As soon as their health permits, and often they are very ill on admittance, many are eager to find occupation for the mind and the hand.

Among the patients there now, Howard Neville and William Sabo are taking book-keeping courses at the Guild. Edward O'Reilly is studying mathematics and physics. Milton Groh, a prep school boy, is planning to take English courses.

Miss Betty Baker is drawing. Mrs. Mabelle Gurney is enrolled in the theory and harmony of music course. Mrs. Earle Duncan and Miss Nancy Hough are knitting for the Bundles for Britain organization. Others are simply waiting for the doctor to say the good word that they're well enough to take courses at the Guild in which they're interested, or to pursue their own hobbies.

They are proof that "an active interest of some kind" is the same aid today in recovering from tuberculosis that it was for Miss Mary R. Prescott in 1901.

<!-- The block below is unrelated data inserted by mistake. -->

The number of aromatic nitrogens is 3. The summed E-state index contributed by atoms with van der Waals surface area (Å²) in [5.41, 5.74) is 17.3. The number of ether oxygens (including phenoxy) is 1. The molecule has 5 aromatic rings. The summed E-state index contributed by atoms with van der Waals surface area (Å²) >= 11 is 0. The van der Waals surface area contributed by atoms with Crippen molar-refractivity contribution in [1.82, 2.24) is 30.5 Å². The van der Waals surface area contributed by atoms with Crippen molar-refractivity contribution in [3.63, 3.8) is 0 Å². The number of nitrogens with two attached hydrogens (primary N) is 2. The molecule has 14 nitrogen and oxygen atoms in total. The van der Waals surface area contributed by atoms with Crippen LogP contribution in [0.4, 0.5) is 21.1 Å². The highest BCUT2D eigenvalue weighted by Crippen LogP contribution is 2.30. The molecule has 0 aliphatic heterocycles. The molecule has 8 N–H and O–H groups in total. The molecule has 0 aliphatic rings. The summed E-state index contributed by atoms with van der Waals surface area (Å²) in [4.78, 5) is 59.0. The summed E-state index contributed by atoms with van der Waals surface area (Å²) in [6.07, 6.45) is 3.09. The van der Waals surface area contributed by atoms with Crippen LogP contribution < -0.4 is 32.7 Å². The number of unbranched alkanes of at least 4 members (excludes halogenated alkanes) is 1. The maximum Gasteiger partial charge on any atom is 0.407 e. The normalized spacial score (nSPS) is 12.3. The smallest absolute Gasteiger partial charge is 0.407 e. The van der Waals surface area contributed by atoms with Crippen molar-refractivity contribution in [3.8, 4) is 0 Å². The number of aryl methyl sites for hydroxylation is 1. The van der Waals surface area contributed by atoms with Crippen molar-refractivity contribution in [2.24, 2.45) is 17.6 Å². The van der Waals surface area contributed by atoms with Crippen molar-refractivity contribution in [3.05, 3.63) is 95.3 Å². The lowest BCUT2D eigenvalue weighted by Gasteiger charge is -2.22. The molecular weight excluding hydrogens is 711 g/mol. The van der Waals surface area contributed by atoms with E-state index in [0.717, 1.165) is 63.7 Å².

Adirondack Daily Enterprise, April 2, 1958

Dr. Bristol Talks To Five Guild Graduates

Dr. Packard Makes Diploma Presentation

Dr. Leonard J. Bristol, radiologist of the Saranac Lake Rehabilitation Guild, last night presented the members of Class 16, graduating unit of the Guild General X-ray Technicians course, that the job of the X-ray technician was much more than that of taking pictures.

Addressing the group in ceremonies at Prescott House, Dr. Bristol urged the graduates to give thought to the work that they must do and to exercise the human approach in their relationship with patients. Patients, he said, are generally an ill and worried lot which demands the utmost in kindness and understanding on the part of the X-ray technicians.

The diplomas, presented by Dr. Edward N. Packard, medical director of the Guild, went to Richard Abbott, of Bradford, Pa.; Nancy Garey, Plains, Pa.; Lee Mortland, Clarion, Pa.; Anthony Struzzeri, Moosic, Pa. and Edward L. Tobin, of Lockport, N.Y.

A dinner at the Elks club preceded the graduation exercises.

The graduates have completed 13 weeks of study at Prescott House and 35 weeks of training at cooperative hospitals in northern New York.